Says Nath, “My mother also had a very pro-woman attitude. I remember, there were many women in her party and she formed a women’s club where they could all get together and talk about politics, children or anything they wanted to share.”
When she felt like being the typical housewife, Kamal Prava Devi would get a stove carried up to her room where she would sit with a recipe book and direct the kitchen staff to cook. The food usually turned out quite good and, at times, rather unusual as well. Then there were days when she would pore over the household accounts – “she wanted every penny to be accounted for”, smiles her daughter.
Today, this feisty princess’s daily routine involves hours of painting, reading and writing sitting on her favourite straight back chair. “Mani continues to love challenges and is fiercely independent. In fact, whenever my sister requests her to keep regular hours she glares at her and tells her not to interfere with her independence,” adds Nath.
Being self-reliant is something that is important to Shantha Ramaswami and Vijaya Subramaniam as well. Even today, this duo – friends for 60 years now – draws a lot of energy and encouragement from each other. They share a love for language and literature and enjoy translating works from English to Tamil and vice versa. While some have been published, many have been consigned to the inner recesses of their cupboards.
Shantha and Vijaya began by translating Jane Austen’s ‘Pride and Prejudice’ into Tamil. Among their published works is a novel entitled ‘The Red Moon’. Currently, they are translating Tamil short stories into English as well as awaiting the publication of another novel they have finished translating.
Although Ramaswami resides in Delhi and Subramaniam is located in Chennai, they spend hours over the phone while they are in the middle of their translation work. Says Ramaswami’s daughter, journalist Sudhamahi Regunathan, “My mom is 80, she is diabetic and even had a fractured femur once, but nothing has ever deterred her from her writing.”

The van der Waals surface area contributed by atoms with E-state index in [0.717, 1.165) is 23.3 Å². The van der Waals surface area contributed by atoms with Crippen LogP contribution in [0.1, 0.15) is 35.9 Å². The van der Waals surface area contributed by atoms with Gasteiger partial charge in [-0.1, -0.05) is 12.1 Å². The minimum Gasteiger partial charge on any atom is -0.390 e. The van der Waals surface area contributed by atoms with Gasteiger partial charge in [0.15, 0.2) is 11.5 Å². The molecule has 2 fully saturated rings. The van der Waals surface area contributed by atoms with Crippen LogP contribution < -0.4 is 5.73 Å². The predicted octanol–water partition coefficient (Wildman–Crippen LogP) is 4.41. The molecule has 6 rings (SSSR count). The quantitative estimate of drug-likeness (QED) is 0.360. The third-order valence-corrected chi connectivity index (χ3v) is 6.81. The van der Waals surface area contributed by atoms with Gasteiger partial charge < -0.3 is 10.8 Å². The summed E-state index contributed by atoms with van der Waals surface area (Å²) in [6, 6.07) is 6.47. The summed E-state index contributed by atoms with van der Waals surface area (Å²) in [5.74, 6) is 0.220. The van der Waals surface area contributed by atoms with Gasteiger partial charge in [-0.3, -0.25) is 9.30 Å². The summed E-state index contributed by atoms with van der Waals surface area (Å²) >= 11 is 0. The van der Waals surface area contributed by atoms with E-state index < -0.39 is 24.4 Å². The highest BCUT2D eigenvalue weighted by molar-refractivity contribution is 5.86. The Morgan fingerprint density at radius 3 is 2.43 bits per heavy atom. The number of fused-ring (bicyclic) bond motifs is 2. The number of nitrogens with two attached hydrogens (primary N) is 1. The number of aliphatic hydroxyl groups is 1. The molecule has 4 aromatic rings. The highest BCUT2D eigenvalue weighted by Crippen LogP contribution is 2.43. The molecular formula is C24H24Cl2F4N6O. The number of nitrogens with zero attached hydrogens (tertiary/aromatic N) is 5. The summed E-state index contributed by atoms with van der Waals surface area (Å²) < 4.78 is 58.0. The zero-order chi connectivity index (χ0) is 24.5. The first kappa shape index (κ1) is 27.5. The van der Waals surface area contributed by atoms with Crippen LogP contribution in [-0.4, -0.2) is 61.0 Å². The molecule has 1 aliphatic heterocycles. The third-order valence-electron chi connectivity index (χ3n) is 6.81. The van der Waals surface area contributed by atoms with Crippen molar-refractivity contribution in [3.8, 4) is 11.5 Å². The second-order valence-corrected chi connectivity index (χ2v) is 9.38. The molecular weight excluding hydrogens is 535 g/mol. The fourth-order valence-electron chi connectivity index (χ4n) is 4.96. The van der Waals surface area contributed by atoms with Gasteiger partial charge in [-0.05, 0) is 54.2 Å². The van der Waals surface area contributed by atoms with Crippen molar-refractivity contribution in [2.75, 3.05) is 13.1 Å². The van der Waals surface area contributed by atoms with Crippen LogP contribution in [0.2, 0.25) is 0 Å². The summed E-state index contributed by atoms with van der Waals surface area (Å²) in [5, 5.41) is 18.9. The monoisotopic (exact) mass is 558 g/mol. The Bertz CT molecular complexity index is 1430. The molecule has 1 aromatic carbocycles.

In her working avatar, Ramaswami was at the Indian Council of Historical Research later associated with the Towards Freedom Project. She has translated ‘Mohammad of Ghazni’ by Mohammad Habib from English to Tamil and even written on historical figures for the Children’s Book Trust.
Translations have been a constant – “I love to translate. When you read something good in one language you think people who cannot read that language should also derive joy from that piece of literature. There is nothing that makes me feel that my age is a deterrent, except perhaps some health issues at times… and for that I have my friend who keeps me feeling young and energetic,” says Ramaswami with a smile.
At 81, Subramaniam, who has translated Irfan Habib’s ‘Agricultural Relations in Mughal India’ from English to Tamil and has written for various Tamil magazines, shares the same passion. And their friendship is very dear to her, too. Commenting on this long lasting relationship with her college-mate Shantha, she says,
“My friendship has been my motivating factor. We have enjoyed many hours together because of our common love for literature and, later, translation. I would not dream of doing something like this all alone.”
Whether its years of shared camaraderie or a love for the arts or simply a desire to reach out to people, it seems like there’s nothing that can stop these exemplary women from pursuing their passions and inspiring new generations. Age, after all, is only a number.